Countless experimental studies have confirmed the therapeutic effect of exercise, physical activity and alternative activities such as yoga and mindfulness (all of which have a physically focussed component) for adults and children of varying abilities and conditions.

In addition to the mental health benefits of aerobic and resistance activity, music and body posture have an effect on our sense of wellbeing, self and mental state. Take, for example, recent research on the objectively measured testosterone-elevating ‘power pose’ (feet stood wide apart, hands on hips, shoulders back), or the way that athletes use music to build motivation and confidence (Chtourou, 2013).

DMP and other creative therapies have been used within various child and adolescent settings, including but not limited to schools, hospitals, and mental health services to improve wellbeing and functioning across a wide range of issues (Strassel et al., 2011; Koch et al., 2014).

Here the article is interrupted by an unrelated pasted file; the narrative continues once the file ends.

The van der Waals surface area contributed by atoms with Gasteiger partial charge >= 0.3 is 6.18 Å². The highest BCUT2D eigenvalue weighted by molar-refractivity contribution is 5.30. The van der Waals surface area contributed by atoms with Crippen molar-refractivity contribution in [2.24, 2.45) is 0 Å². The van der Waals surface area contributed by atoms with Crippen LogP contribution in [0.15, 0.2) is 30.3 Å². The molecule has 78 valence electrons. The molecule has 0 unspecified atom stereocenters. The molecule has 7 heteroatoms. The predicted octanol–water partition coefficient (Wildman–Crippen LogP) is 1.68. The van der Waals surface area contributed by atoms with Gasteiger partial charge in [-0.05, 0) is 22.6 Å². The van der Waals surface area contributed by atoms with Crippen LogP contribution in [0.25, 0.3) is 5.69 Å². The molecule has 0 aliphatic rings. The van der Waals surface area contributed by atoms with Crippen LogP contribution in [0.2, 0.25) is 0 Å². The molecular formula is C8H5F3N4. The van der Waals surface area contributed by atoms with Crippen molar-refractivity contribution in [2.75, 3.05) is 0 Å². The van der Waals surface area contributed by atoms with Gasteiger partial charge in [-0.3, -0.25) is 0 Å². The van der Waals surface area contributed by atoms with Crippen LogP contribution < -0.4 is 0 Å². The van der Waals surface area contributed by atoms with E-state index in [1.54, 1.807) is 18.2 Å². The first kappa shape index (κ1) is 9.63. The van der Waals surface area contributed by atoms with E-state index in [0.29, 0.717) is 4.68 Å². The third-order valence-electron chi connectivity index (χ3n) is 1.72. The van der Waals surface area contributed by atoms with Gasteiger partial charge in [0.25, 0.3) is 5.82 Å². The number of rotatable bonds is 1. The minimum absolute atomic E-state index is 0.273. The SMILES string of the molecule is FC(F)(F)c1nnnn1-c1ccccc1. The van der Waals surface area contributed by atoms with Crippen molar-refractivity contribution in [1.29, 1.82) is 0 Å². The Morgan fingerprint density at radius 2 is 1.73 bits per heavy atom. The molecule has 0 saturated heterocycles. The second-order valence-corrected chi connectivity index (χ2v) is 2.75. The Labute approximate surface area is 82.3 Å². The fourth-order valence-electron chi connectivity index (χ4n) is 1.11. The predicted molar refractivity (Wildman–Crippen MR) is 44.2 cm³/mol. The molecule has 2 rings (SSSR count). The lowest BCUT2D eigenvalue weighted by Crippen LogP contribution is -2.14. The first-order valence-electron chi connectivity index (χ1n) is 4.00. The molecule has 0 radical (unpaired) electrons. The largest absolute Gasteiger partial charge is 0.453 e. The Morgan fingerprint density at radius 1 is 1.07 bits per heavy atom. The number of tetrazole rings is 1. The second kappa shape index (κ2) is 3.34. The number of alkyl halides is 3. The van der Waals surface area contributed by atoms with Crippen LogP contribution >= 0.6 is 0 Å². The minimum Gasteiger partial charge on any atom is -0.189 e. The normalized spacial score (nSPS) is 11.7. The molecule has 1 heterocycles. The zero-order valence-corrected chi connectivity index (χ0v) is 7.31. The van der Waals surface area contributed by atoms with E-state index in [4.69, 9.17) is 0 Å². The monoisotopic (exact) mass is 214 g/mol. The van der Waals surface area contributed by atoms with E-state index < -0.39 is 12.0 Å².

What happens in a DMP session?

A session will vary between each individual and group based on the stage of therapeutic relationship and the preferences and needs of the client(s), but usually will involve some elements of the following:

  • discussion of any issues the client wishes to explore (yes we actually talk – we don’t just dance at each other!)
  • some form of movement or warm up, for example, using developmental movement patterns
  • drawing a mindful awareness to the body